We've previously reviewed this camcorder's cheaper sibling, the MC200. The MC500 exceeds it in performance and image clarity by a noticeable margin. This is largely down to the MC500's three CCDs (Charge Coupled Device) -- it uses three entirely separate sensors that respond independently to red, green and blue light. Because of this colour separation, the picture recorded to the MC500's internal microdrive is better than anything a single-CCD system is capable of.
The most convincing reason to consider the MC500 is its size. Unlike most camcorders, it will fit in your pocket. Because of this, you'll find yourself taking the MC500 camcorder to places you would never take a full-sized one. Carrying it around is barely more of a commitment than carrying a large wallet.
The MC500's chassis design reminded us of the massive Panavision cameras that Hollywood movie studios use to shoot feature films. Although the MC500 is tiny, it does share a few features with the full-sized professional 3CCD camcorders. These features include a manual focus ring and widescreen lens hood. It may not challenge the performance you'll get from something like the Canon XL2, but for a handheld consumer camcorder, it definitely has an indie-filmmaker vibe.
As with the MC200, you'll find yourself using inventive new shooting positions when holding the MC500's small body. The lens and grip parts of the MC500 swivel on a pivot, which lets you angle the viewfinder independently from the lens itself. This is especially useful when shooting over the heads of crowds, or tracking low shots. It also makes it easier to shoot footage surreptitiously and it's ideal if you want to video an interview subject without intimidating them with a full-sized camcorder pressed to your eyeball.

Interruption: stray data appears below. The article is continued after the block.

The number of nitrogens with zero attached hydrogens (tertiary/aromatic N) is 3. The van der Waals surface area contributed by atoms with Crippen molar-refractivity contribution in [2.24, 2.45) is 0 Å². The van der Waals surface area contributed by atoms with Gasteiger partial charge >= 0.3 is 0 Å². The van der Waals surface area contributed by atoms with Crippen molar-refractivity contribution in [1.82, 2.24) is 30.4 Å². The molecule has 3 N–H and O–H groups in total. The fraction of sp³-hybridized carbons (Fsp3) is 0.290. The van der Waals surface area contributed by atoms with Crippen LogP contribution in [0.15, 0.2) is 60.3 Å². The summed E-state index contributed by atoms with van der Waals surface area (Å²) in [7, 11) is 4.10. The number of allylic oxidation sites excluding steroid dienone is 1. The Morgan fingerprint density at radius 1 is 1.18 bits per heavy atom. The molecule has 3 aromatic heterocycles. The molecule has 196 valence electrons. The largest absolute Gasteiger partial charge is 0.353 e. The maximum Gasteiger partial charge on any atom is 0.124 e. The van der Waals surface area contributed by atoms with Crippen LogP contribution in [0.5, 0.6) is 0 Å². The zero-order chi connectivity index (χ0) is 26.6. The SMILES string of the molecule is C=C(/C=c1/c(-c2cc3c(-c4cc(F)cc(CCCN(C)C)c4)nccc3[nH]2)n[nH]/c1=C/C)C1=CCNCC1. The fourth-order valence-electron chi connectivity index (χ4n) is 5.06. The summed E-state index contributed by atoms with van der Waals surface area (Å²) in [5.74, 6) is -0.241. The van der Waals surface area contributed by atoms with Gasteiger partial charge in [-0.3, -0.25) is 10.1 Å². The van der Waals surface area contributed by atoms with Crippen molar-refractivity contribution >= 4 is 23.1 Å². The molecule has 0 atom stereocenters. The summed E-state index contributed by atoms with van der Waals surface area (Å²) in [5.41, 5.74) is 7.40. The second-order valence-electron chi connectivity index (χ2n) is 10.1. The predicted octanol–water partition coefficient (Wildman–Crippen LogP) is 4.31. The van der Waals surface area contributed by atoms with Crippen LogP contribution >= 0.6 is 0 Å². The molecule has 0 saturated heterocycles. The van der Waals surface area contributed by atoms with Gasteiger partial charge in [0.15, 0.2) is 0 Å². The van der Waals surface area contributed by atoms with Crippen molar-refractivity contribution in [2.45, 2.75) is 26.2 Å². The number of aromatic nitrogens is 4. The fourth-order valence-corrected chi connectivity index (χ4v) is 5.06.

The LCD display on the MC500 is bright and visible despite the small chassis. This is critical because using the LCD is the only way of framing your shot -- the camcorder has no standard viewfinder. The MC500's hand-grip didn't cause any discomfort, even when shooting for long periods. It's possible that you'll forgo the hand grip completely and hold the camcorder as arbitrarily as you would any small object -- there is next to no weight to the thing (400g).
The internal Microdrive is easily removed from the chassis. A catch releases the drive cover and the Microdrive ejects when you press a PCMCIA-style button. You can also eject the MC500's battery, but you won't need to do this unless you have extra batteries to swap it with. There is no external charger included with the camcorder, so unless you buy one separately, you'll have to leave the battery in the camcorder to charge it.
The MC500 uses three 1/4.5-inch 1.33-megapixel (1363x975) CCDs to capture your video. This senses 4:3 (full-frame) video at 960x720 pixels and 16:9 (widescreen) video at 1280x720pixels. Although the effective resolution is slightly lower, this is still an impressive feat for such a small device. That the MC500 supports widescreen is in itself impressive -- some full-sized camcorders fail to achieve this.
In a bright environment, the MC500's three CCDs will capture good colour detail, although low-light recording without the built-in headlight is dreamlike and blurry. This is a common problem with DV camcorders, although the MC500's three CCDs mean that video shot in low light is far better than with a single-CCD model.
Perfunctory information about your recording is shown on the camcorder's screen, including time, date and battery level. As you would expect from a 46mm LCD, the icons on the MC500's display are small, but they are legible. You can alter settings via a series of on-screen menus, but a rotary dial on the side of the camcorder determines shooting modes. The dial switches recording from Movie to Photo modes as well as a number of preset modes like sports and night-time.